I just talked to Clay, who had to stop playing guitar for awhile because he was getting carpal tunnel or something in his wrist. He's letting it heal. "You can listen to me play, man," I suggest.

He mocks me. "Want to hear a G chord? How about a C? I can even do an A minor."

"Three chords and the truth, Slick. The rest of it's just Cat Dancing."

"Or parrot dancing?"

"Keep it clean."

He comes over and feeds the cat when I'm in Prescott, and hangs out sometimes. He lives in his recording studio and has a jerry rigged shower and a hot plate. Here he has access to a kitchen and a real shower as well as a guitar not his own to play.

The cat is getting old, but still earns her keep by killing rodents. She is under the protection of Lady Diane, who, when she left for her island under the southern sky, said, "Promise me something."


"Look after Tigger."

In a moment of weakness I promised I would. Diane isn't somebody you can fool around with about cats. She is a woman who doesn't repress her emotions. She had a big Tom Cat named Puki (a Maori name), who was her spiritual husband. In her dreams he would appear as a human man. He even showed up in one of my dreams, and he looked just as she described him.

She was couch surfing while getting ready to go to Hawaii. She moved Puki in with her girlfriend in an upstairs flat in Sausalito, where she stayed sometimes. She built a cat ladder, so that Puki could climb up and through the bedroom window when he wanted in. He was like Dracula. The curtains would blow and there he would appear, driven by blood lust and feline instinct. "She is mine."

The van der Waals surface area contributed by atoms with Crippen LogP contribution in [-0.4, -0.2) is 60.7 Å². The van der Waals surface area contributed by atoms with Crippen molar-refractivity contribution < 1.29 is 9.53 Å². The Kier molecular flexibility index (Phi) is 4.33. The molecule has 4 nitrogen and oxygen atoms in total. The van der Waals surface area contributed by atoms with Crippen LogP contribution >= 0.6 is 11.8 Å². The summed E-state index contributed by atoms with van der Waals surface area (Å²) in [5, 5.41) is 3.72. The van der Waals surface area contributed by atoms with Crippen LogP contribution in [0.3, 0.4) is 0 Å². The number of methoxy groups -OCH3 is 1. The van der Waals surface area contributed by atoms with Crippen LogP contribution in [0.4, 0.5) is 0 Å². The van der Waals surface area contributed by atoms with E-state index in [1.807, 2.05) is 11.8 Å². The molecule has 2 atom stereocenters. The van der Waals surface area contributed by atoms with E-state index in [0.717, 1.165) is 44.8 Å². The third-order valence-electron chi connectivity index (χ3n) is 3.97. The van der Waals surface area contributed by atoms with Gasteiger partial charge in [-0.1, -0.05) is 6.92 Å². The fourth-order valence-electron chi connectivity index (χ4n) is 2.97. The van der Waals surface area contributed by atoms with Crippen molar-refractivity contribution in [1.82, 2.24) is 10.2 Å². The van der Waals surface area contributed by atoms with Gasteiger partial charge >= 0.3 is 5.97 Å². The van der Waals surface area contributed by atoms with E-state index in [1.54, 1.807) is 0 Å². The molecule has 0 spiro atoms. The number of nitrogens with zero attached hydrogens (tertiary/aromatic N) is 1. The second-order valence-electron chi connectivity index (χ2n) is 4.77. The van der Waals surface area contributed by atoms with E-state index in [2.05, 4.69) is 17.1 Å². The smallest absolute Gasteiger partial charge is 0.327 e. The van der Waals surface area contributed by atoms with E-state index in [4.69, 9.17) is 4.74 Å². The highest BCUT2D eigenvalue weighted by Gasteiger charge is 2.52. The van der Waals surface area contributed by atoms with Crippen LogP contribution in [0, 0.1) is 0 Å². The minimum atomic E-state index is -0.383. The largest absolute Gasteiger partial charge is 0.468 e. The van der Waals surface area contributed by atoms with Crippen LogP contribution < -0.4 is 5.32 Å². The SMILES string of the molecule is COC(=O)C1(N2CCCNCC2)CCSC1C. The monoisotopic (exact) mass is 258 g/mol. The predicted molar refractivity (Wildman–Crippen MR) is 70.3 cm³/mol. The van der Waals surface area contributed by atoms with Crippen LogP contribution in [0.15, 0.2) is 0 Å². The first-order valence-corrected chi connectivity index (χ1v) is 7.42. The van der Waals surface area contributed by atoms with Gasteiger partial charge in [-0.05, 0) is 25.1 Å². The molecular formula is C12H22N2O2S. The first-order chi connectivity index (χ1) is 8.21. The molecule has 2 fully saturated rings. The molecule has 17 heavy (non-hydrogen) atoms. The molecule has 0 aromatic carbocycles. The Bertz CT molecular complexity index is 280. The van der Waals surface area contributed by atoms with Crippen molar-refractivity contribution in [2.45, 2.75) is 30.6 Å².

But there was another tom cat next door. He was okay until the people who owned him moved off and left him with the new tenants, who fed him but gave him no attention. He started to go bad. Somebody would walk by and he'd take a swipe at them. He picked fights and learned several vulgar expressions, two of them in Spanish. He was drinking heavily and there was some talk about a taste for painful sex.

Diane decided to intervene. Her mother was very British and bequeathed her a stunning efficiency in the face of chaos. She decided to collect the bad boy and find a home for him. She brought him over here, but I wouldn't let her bring him in the house. People are always trying to get a home for a cat and they're tricky about it.

Taking care of Tigger doesn't involve having a cat box in the house. Tigger comes in sometimes but her home is the garden. She had made an amazing adaptation by learning to look almost exactly like a raccoon when she wants to. She hunches her back up high, and she's a big, fat gray tabby. I wonder how she's going to cope with the big changes coming up?

I told Diane she could put the tom cat in my camper with a catbox if she wanted to. I was thinking she was just keeping it a night or two, and then was going to take it to some kind of a cat retirement home. She said she couldn't leave him in the camper shell because he would be frightened, which was already the poor thing's problem. So she slept in the camper with the cat.

She had made some calls, and found a woman who takes in cats somewhere in Marin County. She drove up with the tom, and she came back with the tom. "What happened? Wouldn't she take him?"